TOO little or too much sleep increases the rate of mental decline among older women and may contribute to Alzheimer's.
Researchers studied sleep duration in more than 15,000 women aged 70 and older.
Those who slept for five hours or less a night performed less well in mental tests than those who slept for seven hours.
But spending too long in bed was not good for the brain either. Nine hours or more of sleep also led to reduced mental performance.
Sleeping less or more than seven hours had an effect equivalent to ageing by two years.
The women, participants in the Nurses Health Study in the US, had their mental functioning assessed every other year for six years from 70 onwards.
Average sleep duration was recorded twice, when the women were aged 40 to 65, and again at 54 to 79.
Women who changed the amount of time they slept by two hours or more from mid- to later life suffered more mental decline than those whose sleep pattern stayed the same.
Study leader Elizabeth Devore, from Brigham and Women's Hospital in Boston, said: "Our findings support the notion that extreme sleep durations and changes in sleep duration over time may contribute to early Alzheimer's changes in older adults.
"The public health implications of these findings could be substantial, as they might lead to the eventual identification of sleep -- and circadian [body clock] -- based strategies for reducing risk of cognitive impairment and Alzheimer's."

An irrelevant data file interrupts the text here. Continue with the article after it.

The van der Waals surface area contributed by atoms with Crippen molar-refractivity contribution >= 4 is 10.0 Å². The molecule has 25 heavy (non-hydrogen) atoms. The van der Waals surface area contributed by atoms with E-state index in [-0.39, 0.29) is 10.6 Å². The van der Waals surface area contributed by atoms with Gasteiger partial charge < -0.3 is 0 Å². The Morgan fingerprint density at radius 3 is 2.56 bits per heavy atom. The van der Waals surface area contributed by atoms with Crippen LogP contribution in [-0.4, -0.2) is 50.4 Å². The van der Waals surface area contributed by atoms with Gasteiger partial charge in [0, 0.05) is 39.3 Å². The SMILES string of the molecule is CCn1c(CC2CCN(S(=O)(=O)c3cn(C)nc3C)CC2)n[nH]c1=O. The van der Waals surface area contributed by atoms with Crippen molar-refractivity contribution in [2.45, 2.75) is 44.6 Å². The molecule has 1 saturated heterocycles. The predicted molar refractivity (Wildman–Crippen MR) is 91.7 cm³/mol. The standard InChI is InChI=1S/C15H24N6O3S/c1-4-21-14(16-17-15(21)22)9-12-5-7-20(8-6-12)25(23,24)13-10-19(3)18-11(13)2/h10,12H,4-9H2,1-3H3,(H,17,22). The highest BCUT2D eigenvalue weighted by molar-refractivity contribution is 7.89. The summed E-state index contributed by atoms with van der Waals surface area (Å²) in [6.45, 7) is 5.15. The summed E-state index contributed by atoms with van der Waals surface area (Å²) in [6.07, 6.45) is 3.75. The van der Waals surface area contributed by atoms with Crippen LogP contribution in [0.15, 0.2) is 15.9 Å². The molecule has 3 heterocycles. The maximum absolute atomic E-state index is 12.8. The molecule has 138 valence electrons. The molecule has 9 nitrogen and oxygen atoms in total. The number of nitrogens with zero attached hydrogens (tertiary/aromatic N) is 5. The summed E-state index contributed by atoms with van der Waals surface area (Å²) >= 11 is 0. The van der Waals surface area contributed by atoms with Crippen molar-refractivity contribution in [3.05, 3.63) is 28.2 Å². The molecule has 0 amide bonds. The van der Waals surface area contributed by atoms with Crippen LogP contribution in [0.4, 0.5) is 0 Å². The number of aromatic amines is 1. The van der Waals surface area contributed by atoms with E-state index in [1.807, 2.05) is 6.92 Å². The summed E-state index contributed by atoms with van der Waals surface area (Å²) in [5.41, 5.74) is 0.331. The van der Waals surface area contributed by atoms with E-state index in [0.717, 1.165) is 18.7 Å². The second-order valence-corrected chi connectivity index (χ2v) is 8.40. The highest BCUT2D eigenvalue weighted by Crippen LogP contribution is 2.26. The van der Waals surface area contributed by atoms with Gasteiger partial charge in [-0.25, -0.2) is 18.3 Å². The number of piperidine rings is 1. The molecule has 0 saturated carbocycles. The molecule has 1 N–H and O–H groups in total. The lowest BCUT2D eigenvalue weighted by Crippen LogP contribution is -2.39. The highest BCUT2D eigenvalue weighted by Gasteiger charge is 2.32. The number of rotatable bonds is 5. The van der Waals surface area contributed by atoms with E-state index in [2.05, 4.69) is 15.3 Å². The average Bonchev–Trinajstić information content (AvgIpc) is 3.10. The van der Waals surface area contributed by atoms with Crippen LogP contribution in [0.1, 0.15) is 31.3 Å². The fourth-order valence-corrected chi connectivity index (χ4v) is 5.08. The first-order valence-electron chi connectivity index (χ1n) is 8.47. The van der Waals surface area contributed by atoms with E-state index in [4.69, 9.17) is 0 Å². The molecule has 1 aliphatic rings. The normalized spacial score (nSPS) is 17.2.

The findings were presented at the Alzheimer's Association International Conference in Vancouver.
Three other studies showed links between sleep disorders and abnormal 'body clock' patterns and mental impairment.
Dr Anne Corbett, research manager at the Alzheimer's Society, said: "A good night's sleep is one of life's pleasures but once again, this robust research suggests that the quality and duration of sleep are also linked to cognitive health.
"We're not saying you shouldn't enjoy the occasional lie-in, but good quality sleep, eating a balanced diet, maintaining a healthy weight and exercising regularly can all make a difference in reducing your risk."